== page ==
Review Price £2,300.00
The UE55HU7500 is the second UHD TV we’ve seen from Samsung’s 2014 TV range, differing from the first one, the Samsung UE65HU8500, in one glaringly obvious way: it’s not curved. So if curves don’t do it for you, the HU7500 range is Samsung’s highest-specced ‘mainstream’ UHD TV option for 2014.
While the UE55HU7500’s flat screen lacks the drama, flare and eye-catching originality of the curved HU8500 models, it’s still a very attractive hunk of cutting-edge AV. Actually, calling it a ‘hunk’ is unfair, for the most striking thing about its design is its slimness. This applies to both its bezel (which is under 8mm wide around three of its edges) and its rear, which is one of the trimmest we’ve seen in a long while.
What there is of the bezel is attractively finished too, and the set’s all-round build quality is robust. We’re also fans of the heavy duty ‘wing’-style desktop stand, which resembles the one tucked under the HU8500 except that it runs straight, in line with its flat screen, rather than bending to follow the curve of the flagship model’s screen.
There’s a big difference between the UE55HU7500 and the HU8500 series on the connectivity front. Namely that the HU7500’s connections are built into the TV rather than an external connections unit. However, this does not mean the UE55HU7500 denies you the full hardware upgrade route of the HU8500 series. It’s ‘One Connect Ready’, which means it carries the necessary port to add future external Samsung connections boxes should UHD/4K’s evolution ultimately lead to the introduction of a new connection standard above HDMI 2.0.
For now the UE55HU7500 carries four of the new HDMI 2.0 ports, making it compatible with native UHD material streamed in at frame rates of 50/60Hz with 12-bit colour rather than the 8-bit colour limit you get with HDMI 1.4 ports. In fact there’s even a new HDMI UHD Colour menu option that optimises the screen’s performance for 50/60Hz signals with 4:4:4 and 4:2:2 chroma subsampling.
Looking at slightly more mundane connectivity options, you get three USBs, both LAN and Wi-Fi network connections, and satellite and RF tuner connections to support the fact that the UE55HU7500 carries both Freesat and Freeview tuners.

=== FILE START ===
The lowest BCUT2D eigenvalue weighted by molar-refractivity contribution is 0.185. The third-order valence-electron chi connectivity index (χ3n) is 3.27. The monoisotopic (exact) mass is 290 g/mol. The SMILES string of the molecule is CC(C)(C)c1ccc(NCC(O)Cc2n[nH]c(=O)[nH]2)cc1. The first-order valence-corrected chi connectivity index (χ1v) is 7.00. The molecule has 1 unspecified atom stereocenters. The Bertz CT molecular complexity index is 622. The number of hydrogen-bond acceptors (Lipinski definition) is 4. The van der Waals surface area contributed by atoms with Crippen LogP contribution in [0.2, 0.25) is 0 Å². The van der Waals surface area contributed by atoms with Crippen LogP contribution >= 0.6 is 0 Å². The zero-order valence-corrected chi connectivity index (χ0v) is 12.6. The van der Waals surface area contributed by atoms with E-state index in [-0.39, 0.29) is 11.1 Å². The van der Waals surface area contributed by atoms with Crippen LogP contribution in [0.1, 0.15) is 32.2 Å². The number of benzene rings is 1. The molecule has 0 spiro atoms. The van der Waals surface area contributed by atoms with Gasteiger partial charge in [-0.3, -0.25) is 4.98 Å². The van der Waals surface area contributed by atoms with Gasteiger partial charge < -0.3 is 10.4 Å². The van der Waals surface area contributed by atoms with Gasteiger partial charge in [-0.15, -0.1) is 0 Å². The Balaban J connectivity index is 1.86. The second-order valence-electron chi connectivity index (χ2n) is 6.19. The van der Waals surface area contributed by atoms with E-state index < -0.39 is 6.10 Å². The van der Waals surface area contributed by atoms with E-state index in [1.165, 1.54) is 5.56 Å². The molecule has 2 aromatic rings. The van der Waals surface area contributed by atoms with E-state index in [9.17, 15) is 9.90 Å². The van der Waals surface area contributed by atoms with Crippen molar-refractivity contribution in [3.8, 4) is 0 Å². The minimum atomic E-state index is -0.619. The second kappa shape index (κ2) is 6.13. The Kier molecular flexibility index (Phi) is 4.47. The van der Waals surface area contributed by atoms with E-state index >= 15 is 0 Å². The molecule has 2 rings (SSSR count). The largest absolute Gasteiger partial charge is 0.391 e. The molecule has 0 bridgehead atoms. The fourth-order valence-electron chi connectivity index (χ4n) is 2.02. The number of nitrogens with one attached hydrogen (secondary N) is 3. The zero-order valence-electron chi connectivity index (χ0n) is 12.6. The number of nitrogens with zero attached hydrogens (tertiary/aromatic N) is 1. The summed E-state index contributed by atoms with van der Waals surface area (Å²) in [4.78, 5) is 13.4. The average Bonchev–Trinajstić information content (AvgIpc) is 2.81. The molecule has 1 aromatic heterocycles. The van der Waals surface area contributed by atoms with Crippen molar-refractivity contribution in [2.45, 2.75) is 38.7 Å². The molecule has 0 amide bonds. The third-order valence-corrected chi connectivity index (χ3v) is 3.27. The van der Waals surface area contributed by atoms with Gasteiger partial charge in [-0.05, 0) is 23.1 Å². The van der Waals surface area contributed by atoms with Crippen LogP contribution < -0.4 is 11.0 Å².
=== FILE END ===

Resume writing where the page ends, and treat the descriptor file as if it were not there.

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The network connections enable DLNA streaming from compatible network devices, as well, of course, as letting you get online with Samsung’s latest Smart TV system. We’ve covered this system in our Samsung Smart TV 2014 review, so there’s no need for us to enter into much detail here. Suffice it to say that it’s outstanding on the content and feature fronts - especially with its carriage of all the UK’s main broadcast catch-up channels and sophisticated recommendations engine - but isn’t as easy to learn your way round as it should be.
The smart system is driven by a ‘mere’ Quad Core processing engine rather than the Quad Core Plus system sported by the HU8500, meaning it’s got a fair chunk less processing power to work with. But it still runs pretty quickly considering how much it’s got going on.
One other smart feature difference between the HU8500 and HU7500 aside from the reduced processing power is that the HU7500 doesn’t have a built-in camera, so is only Skype ready (with the addition of an optional extra USB camera) rather than ready to establish visual contact with friends and family right out of the box. The lack of in-built camera also means there’s no support out of the box for Samsung’s face recognition or motion control technologies.
The UE55HU7500 isn’t simply a flat version of the HU8500 where its picture specifications are concerned either. It cuts back on the spec in a few places - perhaps as part of Samsung’s strategy to lure you towards its curved sets. Though also the UE55HU7500 does only cost £2300 versus the the £2700 you’ll need for the 55-inch HU8500.
For starters the UE55HU7500 doesn’t boast the PurColour technology of the HU8500s, meaning its panel can’t deliver such a wide colour gamut. This will, we’ll find, lead to the most significant reduction in the HU7500’s performance versus its curved sibling.